Here in Maine the rain can be acidic. Power plants and other coal-burning enterprises in the Mid-West and South produce sulfur that mixes in the clouds to form sulfuric acid which then drops on us. The rain is not so caustic that it burns holes in things, but the lower pH makes a noticeable difference in the soils and waters of our state. To combat the acidification, we farmers must sweeten the soil by raising the pH so certain plants will grow better.
Some plants love low pH: blueberries, azaleas, rhododendrons, all thrive on more acidic soil so don’t sweeten around those plants. Many garden plants and trees need soils closer to neutral pH and in this area require soil amendment to do well. The primary additive for raising soil pH is lime. Finely ground or pelleted, farmers and gardeners spread this mineral liberally. Lime can get expensive, especially if there are large areas needing attention. Here at Phoenix Farm we have a free neutralizer: wood ash.
Our efficient, low emission, wood burning stove heats the whole house all winter and produces a plentiful supply of ash. Ash is the powdery, whitish-gray residue of wood burning, not the black chunks that are coals of incompletely combusted wood. Wood ash is a very potent pH neutralizer. The alkaline properties of ash were discovered thousands of years ago when people first learned to extract lye from the ashes of their cook fires. Ashes are more efficient at neutralizing than lime and are spread more thinly on the soil.
My pear trees are an example of the power of wood ash. For years they bloomed and did not fruit. Pears require boron in the soil to set fruit so I added borax around the bases with limited results. Then I learned that too much acid in the soil can damper fruit set. I spread wood ash around the bases of the trees during the winter and as soon as that following spring, the fruiting improved. Now, several years later, the trees produce copious harvests, more than we can use!
I’ve spread wood ash on grass areas where moss is trying to take over. If moss is allowed to grow, the built-up layers of dead moss will leach more acid into the soil until only moss and other acid-loving plants will grow there. The wood ash effectively ruins the soil for moss, killing it and encouraging grass to grow. I have greatly improved places in the lawn and pastures where moss was trying to take over.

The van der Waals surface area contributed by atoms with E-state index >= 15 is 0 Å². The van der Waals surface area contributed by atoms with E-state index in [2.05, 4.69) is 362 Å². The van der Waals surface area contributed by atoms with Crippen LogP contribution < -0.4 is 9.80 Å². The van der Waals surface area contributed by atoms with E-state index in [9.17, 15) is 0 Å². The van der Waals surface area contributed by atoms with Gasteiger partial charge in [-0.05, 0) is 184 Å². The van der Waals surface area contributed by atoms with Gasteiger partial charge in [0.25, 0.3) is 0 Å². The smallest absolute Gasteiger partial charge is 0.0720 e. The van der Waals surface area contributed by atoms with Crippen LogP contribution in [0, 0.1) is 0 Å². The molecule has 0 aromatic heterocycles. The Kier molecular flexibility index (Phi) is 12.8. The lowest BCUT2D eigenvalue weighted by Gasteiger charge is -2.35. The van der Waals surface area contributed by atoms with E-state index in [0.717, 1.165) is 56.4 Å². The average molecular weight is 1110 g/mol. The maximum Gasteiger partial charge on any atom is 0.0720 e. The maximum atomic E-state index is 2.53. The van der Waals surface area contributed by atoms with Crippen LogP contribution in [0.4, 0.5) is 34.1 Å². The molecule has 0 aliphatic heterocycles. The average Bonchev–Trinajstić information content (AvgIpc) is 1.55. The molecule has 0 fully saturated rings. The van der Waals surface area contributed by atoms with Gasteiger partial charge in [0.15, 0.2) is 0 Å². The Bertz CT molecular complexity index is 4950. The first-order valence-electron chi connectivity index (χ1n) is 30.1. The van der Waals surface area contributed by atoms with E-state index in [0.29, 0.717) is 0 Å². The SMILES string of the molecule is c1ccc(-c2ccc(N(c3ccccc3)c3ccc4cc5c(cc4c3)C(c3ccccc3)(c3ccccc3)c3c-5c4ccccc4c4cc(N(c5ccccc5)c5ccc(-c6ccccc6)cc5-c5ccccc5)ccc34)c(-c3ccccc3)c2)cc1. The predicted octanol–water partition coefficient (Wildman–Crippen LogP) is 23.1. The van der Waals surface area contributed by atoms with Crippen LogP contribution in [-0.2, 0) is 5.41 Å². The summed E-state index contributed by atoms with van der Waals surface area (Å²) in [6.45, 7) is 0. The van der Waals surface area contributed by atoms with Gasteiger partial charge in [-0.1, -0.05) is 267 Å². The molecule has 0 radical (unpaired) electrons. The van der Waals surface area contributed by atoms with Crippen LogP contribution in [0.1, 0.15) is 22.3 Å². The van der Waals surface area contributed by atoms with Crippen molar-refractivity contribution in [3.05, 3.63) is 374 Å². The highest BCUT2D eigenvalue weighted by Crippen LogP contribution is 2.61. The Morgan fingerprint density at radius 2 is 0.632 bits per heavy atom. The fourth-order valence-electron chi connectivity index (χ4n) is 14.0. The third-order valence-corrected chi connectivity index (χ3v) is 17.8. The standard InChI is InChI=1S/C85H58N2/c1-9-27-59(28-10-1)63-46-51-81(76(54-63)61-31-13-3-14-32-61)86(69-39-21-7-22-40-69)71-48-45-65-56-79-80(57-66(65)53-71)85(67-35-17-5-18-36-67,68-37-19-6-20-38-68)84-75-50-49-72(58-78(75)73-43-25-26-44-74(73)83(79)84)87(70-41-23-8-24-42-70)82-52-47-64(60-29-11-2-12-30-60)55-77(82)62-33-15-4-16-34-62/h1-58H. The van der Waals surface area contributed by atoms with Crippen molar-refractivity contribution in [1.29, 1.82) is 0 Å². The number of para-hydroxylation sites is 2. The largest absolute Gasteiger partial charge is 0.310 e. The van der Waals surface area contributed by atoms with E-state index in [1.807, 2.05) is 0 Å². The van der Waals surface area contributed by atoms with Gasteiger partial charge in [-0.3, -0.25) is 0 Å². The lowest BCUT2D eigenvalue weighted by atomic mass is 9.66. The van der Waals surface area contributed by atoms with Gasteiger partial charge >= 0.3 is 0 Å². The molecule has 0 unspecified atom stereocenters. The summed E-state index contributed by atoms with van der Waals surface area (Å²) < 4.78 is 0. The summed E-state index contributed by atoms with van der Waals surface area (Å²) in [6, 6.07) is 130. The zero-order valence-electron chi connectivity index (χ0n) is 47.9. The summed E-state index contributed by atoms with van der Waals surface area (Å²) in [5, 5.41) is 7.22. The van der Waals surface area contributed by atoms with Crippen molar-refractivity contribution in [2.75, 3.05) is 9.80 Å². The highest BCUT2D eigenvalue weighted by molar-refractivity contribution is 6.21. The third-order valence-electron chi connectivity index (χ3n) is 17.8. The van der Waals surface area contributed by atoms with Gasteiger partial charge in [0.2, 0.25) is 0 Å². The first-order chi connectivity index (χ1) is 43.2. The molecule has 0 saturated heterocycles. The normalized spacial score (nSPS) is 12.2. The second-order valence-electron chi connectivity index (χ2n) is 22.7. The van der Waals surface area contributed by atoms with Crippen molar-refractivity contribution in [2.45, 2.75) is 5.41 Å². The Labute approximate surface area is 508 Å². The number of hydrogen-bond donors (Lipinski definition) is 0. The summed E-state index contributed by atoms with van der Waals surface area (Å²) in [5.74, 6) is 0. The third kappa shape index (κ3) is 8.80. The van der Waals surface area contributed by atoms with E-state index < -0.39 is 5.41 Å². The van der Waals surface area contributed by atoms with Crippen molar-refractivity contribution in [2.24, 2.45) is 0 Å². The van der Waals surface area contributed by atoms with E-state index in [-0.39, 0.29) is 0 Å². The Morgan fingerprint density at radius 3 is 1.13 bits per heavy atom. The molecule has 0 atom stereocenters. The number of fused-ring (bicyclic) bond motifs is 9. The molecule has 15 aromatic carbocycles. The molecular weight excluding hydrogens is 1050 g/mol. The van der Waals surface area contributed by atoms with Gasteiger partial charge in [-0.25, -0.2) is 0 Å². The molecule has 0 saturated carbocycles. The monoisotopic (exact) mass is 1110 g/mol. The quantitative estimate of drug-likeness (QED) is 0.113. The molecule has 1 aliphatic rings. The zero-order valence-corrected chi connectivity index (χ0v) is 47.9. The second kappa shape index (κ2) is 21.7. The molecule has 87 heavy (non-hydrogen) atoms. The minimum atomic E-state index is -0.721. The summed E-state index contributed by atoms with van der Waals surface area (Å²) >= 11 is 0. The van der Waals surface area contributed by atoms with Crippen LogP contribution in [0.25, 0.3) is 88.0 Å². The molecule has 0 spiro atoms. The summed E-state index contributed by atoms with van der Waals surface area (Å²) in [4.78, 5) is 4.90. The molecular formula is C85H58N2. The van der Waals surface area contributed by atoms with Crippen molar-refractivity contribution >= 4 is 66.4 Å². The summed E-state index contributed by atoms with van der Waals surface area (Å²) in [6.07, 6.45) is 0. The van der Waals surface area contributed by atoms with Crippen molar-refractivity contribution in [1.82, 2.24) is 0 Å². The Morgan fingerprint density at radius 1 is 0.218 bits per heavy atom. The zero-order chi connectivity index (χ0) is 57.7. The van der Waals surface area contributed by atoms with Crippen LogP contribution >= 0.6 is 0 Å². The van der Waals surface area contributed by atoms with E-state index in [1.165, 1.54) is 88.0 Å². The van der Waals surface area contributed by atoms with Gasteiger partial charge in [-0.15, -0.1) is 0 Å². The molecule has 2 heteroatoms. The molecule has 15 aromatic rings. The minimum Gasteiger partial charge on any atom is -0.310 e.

Lilacs, fruit trees, grapes and most garden plants benefit from wood ash application to the soil. I’ve found that the best time to apply the ash is in the winter. The snow catches the powdery ash and prevents it from blowing away. At the spring thaw, the ash causes snow to melt more quickly. The ashes rapidly settle onto and then into the ground.
An example of the power of higher soil pH in the garden is my experience with tomatoes. When I began gardening, the tomatoes I got were very acidic tasting, so strong that they were nearly unpalatable. The next year I added lime in the holes dug for the transplanted tomato seedlings. The tomatoes grew better and their fruit was sweet and tasty, the way it should be. To keep the garden pH up, I broadcast wood ash over the plot in the winter. The ashes improve my tomatoes, corn, beets, carrots and squashes and cause the snow to melt more rapidly in the area, warming the soil sooner for earlier planting.
So, don’t throw those wood ashes away. If you burn wood, save the ashes and use them yourself or give them to local farmers and gardeners. Wood ash is not trash, it is a valuable commodity.